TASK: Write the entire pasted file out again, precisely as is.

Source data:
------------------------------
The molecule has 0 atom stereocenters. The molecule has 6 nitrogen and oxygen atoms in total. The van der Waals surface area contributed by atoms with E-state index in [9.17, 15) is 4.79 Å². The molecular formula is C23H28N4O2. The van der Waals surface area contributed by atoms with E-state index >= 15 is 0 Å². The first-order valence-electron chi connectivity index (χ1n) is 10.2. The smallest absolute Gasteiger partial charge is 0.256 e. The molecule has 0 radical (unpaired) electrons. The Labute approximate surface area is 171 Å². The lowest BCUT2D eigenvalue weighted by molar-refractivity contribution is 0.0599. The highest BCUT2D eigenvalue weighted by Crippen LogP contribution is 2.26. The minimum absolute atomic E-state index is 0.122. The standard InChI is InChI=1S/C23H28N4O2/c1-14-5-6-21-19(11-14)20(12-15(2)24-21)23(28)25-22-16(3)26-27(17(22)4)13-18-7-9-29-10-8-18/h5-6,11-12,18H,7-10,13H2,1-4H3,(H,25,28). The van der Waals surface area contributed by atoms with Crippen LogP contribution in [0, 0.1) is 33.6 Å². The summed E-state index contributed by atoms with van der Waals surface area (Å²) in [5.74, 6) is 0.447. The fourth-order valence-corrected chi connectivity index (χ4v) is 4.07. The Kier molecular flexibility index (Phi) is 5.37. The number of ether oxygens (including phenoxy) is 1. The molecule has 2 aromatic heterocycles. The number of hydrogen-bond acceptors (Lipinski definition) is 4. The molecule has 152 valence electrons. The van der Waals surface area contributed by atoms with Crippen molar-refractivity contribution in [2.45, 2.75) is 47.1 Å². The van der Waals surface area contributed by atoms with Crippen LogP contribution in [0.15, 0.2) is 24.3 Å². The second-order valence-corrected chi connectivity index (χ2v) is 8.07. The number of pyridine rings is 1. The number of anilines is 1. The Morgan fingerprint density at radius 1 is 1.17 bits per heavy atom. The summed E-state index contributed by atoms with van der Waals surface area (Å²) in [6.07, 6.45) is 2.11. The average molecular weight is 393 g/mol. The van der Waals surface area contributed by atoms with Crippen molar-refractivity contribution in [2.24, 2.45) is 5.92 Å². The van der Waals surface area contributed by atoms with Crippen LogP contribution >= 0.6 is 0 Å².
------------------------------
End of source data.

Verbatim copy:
The molecule has 0 atom stereocenters. The molecule has 6 nitrogen and oxygen atoms in total. The van der Waals surface area contributed by atoms with E-state index in [9.17, 15) is 4.79 Å². The molecular formula is C23H28N4O2. The van der Waals surface area contributed by atoms with E-state index >= 15 is 0 Å². The first-order valence-electron chi connectivity index (χ1n) is 10.2. The smallest absolute Gasteiger partial charge is 0.256 e. The molecule has 0 radical (unpaired) electrons. The Labute approximate surface area is 171 Å². The lowest BCUT2D eigenvalue weighted by molar-refractivity contribution is 0.0599. The highest BCUT2D eigenvalue weighted by Crippen LogP contribution is 2.26. The minimum absolute atomic E-state index is 0.122. The standard InChI is InChI=1S/C23H28N4O2/c1-14-5-6-21-19(11-14)20(12-15(2)24-21)23(28)25-22-16(3)26-27(17(22)4)13-18-7-9-29-10-8-18/h5-6,11-12,18H,7-10,13H2,1-4H3,(H,25,28). The van der Waals surface area contributed by atoms with Crippen LogP contribution in [0, 0.1) is 33.6 Å². The summed E-state index contributed by atoms with van der Waals surface area (Å²) in [5.74, 6) is 0.447. The fourth-order valence-corrected chi connectivity index (χ4v) is 4.07. The Kier molecular flexibility index (Phi) is 5.37. The number of ether oxygens (including phenoxy) is 1. The molecule has 2 aromatic heterocycles. The number of hydrogen-bond acceptors (Lipinski definition) is 4. The molecule has 152 valence electrons. The van der Waals surface area contributed by atoms with Crippen molar-refractivity contribution in [2.45, 2.75) is 47.1 Å². The van der Waals surface area contributed by atoms with Crippen LogP contribution in [0.15, 0.2) is 24.3 Å². The second-order valence-corrected chi connectivity index (χ2v) is 8.07. The number of pyridine rings is 1. The number of anilines is 1. The Morgan fingerprint density at radius 1 is 1.17 bits per heavy atom. The summed E-state index contributed by atoms with van der Waals surface area (Å²) in [6.07, 6.45) is 2.11. The average molecular weight is 393 g/mol. The van der Waals surface area contributed by atoms with Crippen molar-refractivity contribution in [2.24, 2.45) is 5.92 Å². The van der Waals surface area contributed by atoms with Crippen LogP contribution >= 0.6 is 0 Å².